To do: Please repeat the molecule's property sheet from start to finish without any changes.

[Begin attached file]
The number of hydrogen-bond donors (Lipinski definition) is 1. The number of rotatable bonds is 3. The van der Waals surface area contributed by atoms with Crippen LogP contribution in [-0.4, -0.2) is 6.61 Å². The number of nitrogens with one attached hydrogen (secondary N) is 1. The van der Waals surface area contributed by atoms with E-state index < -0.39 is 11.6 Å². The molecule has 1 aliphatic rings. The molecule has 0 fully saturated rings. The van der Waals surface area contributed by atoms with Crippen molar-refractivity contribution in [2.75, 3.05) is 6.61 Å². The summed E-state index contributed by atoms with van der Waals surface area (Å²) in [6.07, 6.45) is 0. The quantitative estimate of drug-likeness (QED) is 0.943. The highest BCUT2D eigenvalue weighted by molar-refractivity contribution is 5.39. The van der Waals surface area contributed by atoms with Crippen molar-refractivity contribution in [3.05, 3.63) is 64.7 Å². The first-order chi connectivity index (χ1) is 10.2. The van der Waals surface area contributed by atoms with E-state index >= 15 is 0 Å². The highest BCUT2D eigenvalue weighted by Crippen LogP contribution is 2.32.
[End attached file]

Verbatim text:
The number of hydrogen-bond donors (Lipinski definition) is 1. The number of rotatable bonds is 3. The van der Waals surface area contributed by atoms with Crippen LogP contribution in [-0.4, -0.2) is 6.61 Å². The number of nitrogens with one attached hydrogen (secondary N) is 1. The van der Waals surface area contributed by atoms with E-state index < -0.39 is 11.6 Å². The molecule has 1 aliphatic rings. The molecule has 0 fully saturated rings. The van der Waals surface area contributed by atoms with Crippen molar-refractivity contribution in [2.75, 3.05) is 6.61 Å². The summed E-state index contributed by atoms with van der Waals surface area (Å²) in [6.07, 6.45) is 0. The quantitative estimate of drug-likeness (QED) is 0.943. The highest BCUT2D eigenvalue weighted by molar-refractivity contribution is 5.39. The van der Waals surface area contributed by atoms with Crippen molar-refractivity contribution in [3.05, 3.63) is 64.7 Å². The first-order chi connectivity index (χ1) is 10.2. The van der Waals surface area contributed by atoms with E-state index >= 15 is 0 Å². The highest BCUT2D eigenvalue weighted by Crippen LogP contribution is 2.32.